LUBBOCK, Texas- The Texas Tech University Division of Diversity, Equity and Inclusion hosted its “Lunch with Legends” event for the first time in two years, after being virtual due to the COVID-19 pandemic.

The event honored nine Black administrators from Lubbock Independent School District. The honorees were Leslie Cross, Nettie Edwards, Brenda Gipson. Natalie Harris, Curtis Gipson, Raymond Peppers, Margaret Randle, Charles Taylor and Vernita Woods-Holmes.

Cory Powell, Office of Institutional Diversity Director, said education is the cornerstone, and these individuals have helped champion that in an inspirational way.

“So often we look distant for legends and those that we feel have done heroic things, but there are people in our own community,” Powell said. “So, we felt it’s appropriate to recognize these individuals.”

The Luncheon was part of Texas Tech’s weeklong celebration honoring Dr. Martin Luther King Jr.

One honoree, Margaret Randle, spent 42 years with the school district, retiring in her role as principal at Joan Y. Ervin Elementary.

“A lot of times when you retire, you kind of drip off and wonder off into the sunset and nobody remembers you,” Randle said. “So, I think it’s a blessing to be recognized, and for people to want to, and to know that somebody feels like you contributed something to society that they want to highlight.”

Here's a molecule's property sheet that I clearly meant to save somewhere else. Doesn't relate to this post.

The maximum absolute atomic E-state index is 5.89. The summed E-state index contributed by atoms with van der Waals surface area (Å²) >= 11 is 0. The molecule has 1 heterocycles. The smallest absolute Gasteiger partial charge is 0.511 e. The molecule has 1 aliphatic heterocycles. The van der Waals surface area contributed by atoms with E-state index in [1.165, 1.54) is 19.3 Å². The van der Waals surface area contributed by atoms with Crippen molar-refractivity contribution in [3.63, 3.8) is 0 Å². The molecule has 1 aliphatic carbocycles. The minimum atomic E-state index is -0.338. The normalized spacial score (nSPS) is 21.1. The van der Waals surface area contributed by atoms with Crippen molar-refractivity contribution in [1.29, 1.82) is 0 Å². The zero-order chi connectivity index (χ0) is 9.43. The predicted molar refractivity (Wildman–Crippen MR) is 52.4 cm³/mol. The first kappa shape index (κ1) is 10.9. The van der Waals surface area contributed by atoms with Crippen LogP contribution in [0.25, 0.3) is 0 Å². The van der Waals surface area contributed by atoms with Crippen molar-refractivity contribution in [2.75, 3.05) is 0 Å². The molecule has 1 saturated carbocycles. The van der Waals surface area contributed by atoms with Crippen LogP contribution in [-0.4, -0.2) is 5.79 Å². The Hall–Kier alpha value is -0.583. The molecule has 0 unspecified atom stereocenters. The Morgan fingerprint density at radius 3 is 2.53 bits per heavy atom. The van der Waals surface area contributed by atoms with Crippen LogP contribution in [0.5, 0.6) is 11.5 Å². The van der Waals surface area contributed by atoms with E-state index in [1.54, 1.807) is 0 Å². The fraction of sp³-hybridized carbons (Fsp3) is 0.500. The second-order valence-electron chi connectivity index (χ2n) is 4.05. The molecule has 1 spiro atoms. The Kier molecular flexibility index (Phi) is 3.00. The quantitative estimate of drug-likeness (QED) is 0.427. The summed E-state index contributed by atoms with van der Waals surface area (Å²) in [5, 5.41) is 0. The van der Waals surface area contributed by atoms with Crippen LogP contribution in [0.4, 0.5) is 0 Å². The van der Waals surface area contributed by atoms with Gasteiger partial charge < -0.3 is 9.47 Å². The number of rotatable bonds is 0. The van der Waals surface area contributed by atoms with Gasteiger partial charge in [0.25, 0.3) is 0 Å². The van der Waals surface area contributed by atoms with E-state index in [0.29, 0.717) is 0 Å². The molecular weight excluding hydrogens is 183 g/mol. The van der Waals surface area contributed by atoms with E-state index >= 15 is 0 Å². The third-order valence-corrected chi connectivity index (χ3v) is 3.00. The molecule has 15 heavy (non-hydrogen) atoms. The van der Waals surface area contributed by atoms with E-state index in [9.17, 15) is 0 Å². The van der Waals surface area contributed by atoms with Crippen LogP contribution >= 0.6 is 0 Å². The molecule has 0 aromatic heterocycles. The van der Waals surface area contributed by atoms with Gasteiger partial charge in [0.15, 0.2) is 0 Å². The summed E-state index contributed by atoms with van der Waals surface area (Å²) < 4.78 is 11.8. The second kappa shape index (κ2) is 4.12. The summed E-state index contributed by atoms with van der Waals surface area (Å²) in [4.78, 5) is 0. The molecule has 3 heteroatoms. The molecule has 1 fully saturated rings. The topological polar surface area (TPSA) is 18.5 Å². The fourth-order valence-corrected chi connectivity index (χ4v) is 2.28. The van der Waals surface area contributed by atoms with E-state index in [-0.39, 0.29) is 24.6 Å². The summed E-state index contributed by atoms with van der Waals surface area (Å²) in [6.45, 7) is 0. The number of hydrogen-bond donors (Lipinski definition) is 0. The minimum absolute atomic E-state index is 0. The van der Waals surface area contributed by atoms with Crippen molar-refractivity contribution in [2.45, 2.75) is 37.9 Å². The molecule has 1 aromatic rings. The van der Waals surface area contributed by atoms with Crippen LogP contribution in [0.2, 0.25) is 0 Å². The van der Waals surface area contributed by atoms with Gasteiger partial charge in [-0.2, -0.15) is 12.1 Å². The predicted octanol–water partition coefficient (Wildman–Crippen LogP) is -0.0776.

Those in attendance heard a keynote address from Dr. George Love, witnessed the Living Legends Award presentation and a panel discussion with the recipients.

“We share our story with younger people and younger students to let them know that anything is possible, and to let them know some of the pitfalls that we experienced so that they don’t experience those same things,” Randle said.

“These individuals, because of their age, their contributions; they are retired and sometimes they can be forgotten, and we don’t want them to feel that way,” Powell said. So, as we tied the connection between Dr. King and his legacy, we realize we all have a responsibility, and these individuals recognize theirs, and help move the needle forward. So, we just wanted to say thank you to them.”

For more information about Texas Tech’s Martin Luther King Jr. Day events visit TTU’s website.